Creating value through finance model innovation

Ongoing economic pressure means that securing the liquidity and working capital required to drive business growth will continue to be a challenge for the foreseeable future. But last month’s Comms Dealer insight session, held in association with B2B APM, measured the potential impact of a new subscription funding model that could enable channel organisations to accelerate the cash flow they need to build value, engage better, drive efficiency and further their growth ambitions in times of challenge, opportunity and change.

As comms sector transformation continues to gather a head of steam it’s more important than ever to focus hard on cash flow management and push working capital optimisation to the top of the corporate agenda – but the funding required to underpin growth, support change and deliver long-term value is becoming far more difficult to secure. “For telecoms resellers in particular, and at service provider level, their options for raising extra cash is limited in terms of securities which need to be given and the lending that is available,” stated B2B APM Director Dan Proctor.

According to Proctor, subscription funding is the most appropriate model to drive working capital optimisation. His strategy pushes cash into channel businesses to accelerate their income and, for example, drive innovation and growth. Proctor is convinced that this is the way forward and has launched a product into the telco market that not only turns new recurring deals into immediate cash but also enables channel firms to sell on their service based contracts and gain a cash injection on day one. “Channel companies can utilise existing assets in their business in a straightforward way to improve their liquidity,” added Proctor.

For telecoms resellers in particular, and at service provider level, their options for raising extra cash is limited

CEO Andrew Dickinson noted that while the debt market in the channel is not closed, it is however squeezed and limiting. “You’re probably getting two to three and half times cover at best and paying punitive interest,” he said. “Anything you can do to smooth this and move from a non-recurring revenue model to a predictable recurring one is a good thing. Moreover, the old days of buying a box are over – with exceptions – so you have to make sure your sales people are in tune. They need to get used to the idea that they get paid when you get paid.”

Up-front payments
This scenario supports the case for a subscription funding solution that pays up-front and is geared towards working capital optimisation. After all, working capital becomes more critical in times of economic headwinds and market disruption, making it important for the channel to prioritise cash flow management.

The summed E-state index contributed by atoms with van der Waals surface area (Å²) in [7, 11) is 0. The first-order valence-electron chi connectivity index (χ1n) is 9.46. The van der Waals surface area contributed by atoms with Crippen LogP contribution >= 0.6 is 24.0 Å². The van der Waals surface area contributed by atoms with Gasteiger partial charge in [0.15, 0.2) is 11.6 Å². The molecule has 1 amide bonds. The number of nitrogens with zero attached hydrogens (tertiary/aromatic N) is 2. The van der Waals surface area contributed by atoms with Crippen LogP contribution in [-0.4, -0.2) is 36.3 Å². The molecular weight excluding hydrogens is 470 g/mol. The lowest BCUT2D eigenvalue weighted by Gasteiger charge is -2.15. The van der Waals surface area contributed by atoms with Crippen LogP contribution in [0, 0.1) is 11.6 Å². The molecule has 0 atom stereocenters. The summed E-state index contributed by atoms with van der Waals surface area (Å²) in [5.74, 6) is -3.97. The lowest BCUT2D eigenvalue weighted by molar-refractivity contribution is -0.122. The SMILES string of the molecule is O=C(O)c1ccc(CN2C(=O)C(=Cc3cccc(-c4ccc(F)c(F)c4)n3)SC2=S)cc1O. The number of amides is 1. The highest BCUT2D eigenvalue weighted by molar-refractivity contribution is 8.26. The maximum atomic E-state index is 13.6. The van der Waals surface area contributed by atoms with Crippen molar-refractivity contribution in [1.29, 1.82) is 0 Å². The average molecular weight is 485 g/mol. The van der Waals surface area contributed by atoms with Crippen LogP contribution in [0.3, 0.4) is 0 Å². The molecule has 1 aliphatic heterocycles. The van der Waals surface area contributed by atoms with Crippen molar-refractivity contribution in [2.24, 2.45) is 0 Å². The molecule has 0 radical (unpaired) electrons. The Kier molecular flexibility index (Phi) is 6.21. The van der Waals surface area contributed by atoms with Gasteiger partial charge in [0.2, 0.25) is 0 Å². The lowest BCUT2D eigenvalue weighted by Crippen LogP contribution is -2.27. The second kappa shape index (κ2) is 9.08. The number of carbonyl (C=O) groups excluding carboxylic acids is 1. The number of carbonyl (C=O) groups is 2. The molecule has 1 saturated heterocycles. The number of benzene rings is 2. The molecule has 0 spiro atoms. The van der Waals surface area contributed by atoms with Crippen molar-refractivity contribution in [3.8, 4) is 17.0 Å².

The extent to which the cost of borrowing, for example, can inhibit channel firms and stop them from responding to future opportunities at pace was underscored by Inform Billing Managing Director Shaun Bodsworth. “The issue is not about funding the deal, but funding business growth,” he stated. “We’ve grown organically over 13 years but to fast-forward our investment the options are to put your head on the block with personal guarantees or take private equity, which is not for everybody. Subscription funding opens up another opportunity. We could accelerate our development by drawing in some cash from sound revenue from customers that have been with us for a long time. So rather than take on a developer in six months time and another one in a year’s time I can take them both on now. That’s the key. For anyone in the as-a-service business there’s legs in the idea.”

In the distributor segment there is a real need for a hybrid finance model which is semi-leasing and semi-rent, believes Viegli Business Owner Robert Nunn. “Cash is King, so anything you can do to leverage a relationship with a finance business that puts cash into your business is a good thing,” he stated. “All of my cash is in the warehouse. Why would a distributor give a credit line worth many thousands to a small reseller? We deal with small resellers that only do three or four bits of business a year but it’s good business. And accelerating cash into our business can help us.”

Cash is King, so anything you can do to leverage a relationship with a finance business that puts cash into your business is a good thing

Both Bodsworth and Nunn highlight the potential for a new funding model to be applied across the supply chain which could drive cash flow for upstream providers like billing companies, distributors and aggregators for example. Furthermore, Nimans Sales Director Tom Maxwell provided some context to underline how emerging financing solutions will be riding the wave of an already buoyant marketplace. “We’ve been offering financial services for many years and just had our best two months back-to-back,” he commented. “Two or three years ago we couldn’t get licences leased but we now have products that are 100 per cent licensed. Leasing and financial services has evolved, albeit slower than the market requires, but it’s going well.”

Accelerating change
It is Proctor’s intention to speed up that evolution by moving away from the lease to raise service revenue. And there are a number of different applications of the product, called Liquid Subscriptions, which Proctor says is the ‘antithesis of leasing’ and the first of its kind in the telco channel. There is a similar offering in the SaaS market but the advances are small by comparison. In practice, there is a 10 per cent fee payable to APM but in return the company accelerates cash and working capital that can be invested into growth strategies with outcomes that far outstrip the initial investment.

Key use cases
Shedding light on some of the applications for Liquid Subscriptions, Proctor said: “The service can be deployed on a per contract basis as new customers come on board and it can be used to support the overall commercial construct of a deal. Another example is a reseller using this to leverage the balance sheet of a company they are buying, looking at the recurring revenue in the knowledge that they can get x amount of cash back immediately, which is reducing the amount of liquid cash they put into these ventures. It all comes down to our risk and our underwriting.

“We’re also working with people in the CRM field which advertises a cost per month but bills up-front so you have to pay annually in advance. Their customers can now truly pay monthly and they still get paid annually in advance. Leasing companies won’t touch this because it’s pure services to be provided in the future.”